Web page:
Over the centuries, many places in and around the Old City of Jerusalem have acquired names or associations with historical figures whose claims to objective historicity are somewhat dubious. The so-called Tomb of David on Mount Zion, for example, is most unlikely to be the resting place of King David, while “Hezekiah’s Pool” in the Christian Quarter – part of the Herodian water supply system for Jerusalem – was built seven hundred years after the death of the celebrated Judean King, Hezekiah. None the less, the names, and beliefs, and the traditions associated with these locations – stubbornly resisting the onslaught of modern rationalism – have over the years served to add further rich layers to the main threads of Jerusalem’s history.

The landmark monument in the Kidron valley to the east of the city, known as Zechariah’s tomb, is clearly the mausoleum of an unknown but rich family living in the Hellenistic period some 2200 years ago. The pyramidical structure on its roof was very common for tombs of this period, and was meant to represent the soul of the departed. However no such individualistic conceptions existed at the time of the 9th century BCE Biblical prophet Zechariah, whose name became associated with the monument during the middle ages. Zechariah was the son of Jehoiada, the high priest in the time of King Jehoash (Joash) of Judah. After the death of Jehoiada, Zechariah boldly condemned both king Jehoash and the people for their rebellion against God. This so stirred up their resentment against him that, at the king’s commandment, they stoned him to death in the courtyard of the Temple. Once the association with Zechariah was established, traditions connected to the redemption of Israel and rebuilding of the Temple developed around the tomb; on the night of the 9th of Av – the traditional date of the destruction of the Temple – many Jews would gather around the tomb to mourn, and to ask forgiveness from Zechariah.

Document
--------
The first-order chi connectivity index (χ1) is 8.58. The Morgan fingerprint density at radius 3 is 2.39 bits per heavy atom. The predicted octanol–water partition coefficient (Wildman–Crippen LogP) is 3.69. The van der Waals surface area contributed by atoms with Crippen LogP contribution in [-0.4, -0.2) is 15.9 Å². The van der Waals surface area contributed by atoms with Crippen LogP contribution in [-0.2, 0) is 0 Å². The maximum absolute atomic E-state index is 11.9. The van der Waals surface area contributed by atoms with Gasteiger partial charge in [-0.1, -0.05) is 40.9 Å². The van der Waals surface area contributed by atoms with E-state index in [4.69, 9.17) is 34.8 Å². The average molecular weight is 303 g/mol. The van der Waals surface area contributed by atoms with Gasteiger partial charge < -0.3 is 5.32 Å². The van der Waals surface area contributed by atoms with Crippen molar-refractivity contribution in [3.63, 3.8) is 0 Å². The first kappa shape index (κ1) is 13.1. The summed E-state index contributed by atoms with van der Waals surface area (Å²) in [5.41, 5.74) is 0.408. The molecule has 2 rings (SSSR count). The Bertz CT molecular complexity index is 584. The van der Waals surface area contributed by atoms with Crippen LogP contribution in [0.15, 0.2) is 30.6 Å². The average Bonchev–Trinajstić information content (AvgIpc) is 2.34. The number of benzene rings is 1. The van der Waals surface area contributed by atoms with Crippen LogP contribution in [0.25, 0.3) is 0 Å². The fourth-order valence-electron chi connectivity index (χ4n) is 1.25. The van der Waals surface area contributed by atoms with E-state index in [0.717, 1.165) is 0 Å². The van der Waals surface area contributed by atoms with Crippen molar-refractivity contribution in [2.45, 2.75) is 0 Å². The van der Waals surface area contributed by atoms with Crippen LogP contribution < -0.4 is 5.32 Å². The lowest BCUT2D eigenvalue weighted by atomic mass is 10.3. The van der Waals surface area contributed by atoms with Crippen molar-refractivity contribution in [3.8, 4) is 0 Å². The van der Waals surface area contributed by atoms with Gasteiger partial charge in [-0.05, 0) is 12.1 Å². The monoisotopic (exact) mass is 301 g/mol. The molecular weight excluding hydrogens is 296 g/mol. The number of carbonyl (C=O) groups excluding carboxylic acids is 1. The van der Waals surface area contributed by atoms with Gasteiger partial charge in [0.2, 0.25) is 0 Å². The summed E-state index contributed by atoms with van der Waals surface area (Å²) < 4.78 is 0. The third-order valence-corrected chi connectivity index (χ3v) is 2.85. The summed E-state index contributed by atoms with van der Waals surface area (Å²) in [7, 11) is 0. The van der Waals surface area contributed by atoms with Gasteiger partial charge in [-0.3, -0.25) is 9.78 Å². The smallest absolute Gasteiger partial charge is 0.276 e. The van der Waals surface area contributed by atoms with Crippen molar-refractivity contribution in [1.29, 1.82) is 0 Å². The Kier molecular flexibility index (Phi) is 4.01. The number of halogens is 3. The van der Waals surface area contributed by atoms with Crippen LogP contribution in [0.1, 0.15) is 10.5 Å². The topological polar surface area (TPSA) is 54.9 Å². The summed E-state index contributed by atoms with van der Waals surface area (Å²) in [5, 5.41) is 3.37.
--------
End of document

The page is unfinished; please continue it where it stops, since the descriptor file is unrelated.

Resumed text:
In the 19th century, a new Jewish cemetery grew up around the tomb of Zechariah. Among the notables buried there was a Rabbi Shlomo Zalman who, because of his efforts to obtain the return of a Jewish compound in the city – the site of the newly rebuilt “Churva” synagogue – was murdered by local Arabs. His grave and others’ were destroyed in the 1960’s with the excavations of John Allegro, an eccentric but brilliant English scholar whose work on one of the Dead Sea Scrolls had convinced him that he would find the Temple treasures buried there. He was but one of a long line of scholars and adventurers seeking these illusive artifacts.

Today, the area around Zechariah’s tomb is being cleared, and there are plans to provide a memorial to the 150 or so people whose graves were disturbed. One thing will not change, however: The name of the Biblical prophet Zechariah – together now with those of more modern Jewish heros like Rabbi Shlomo Zalman – will continue to be remembered in that place.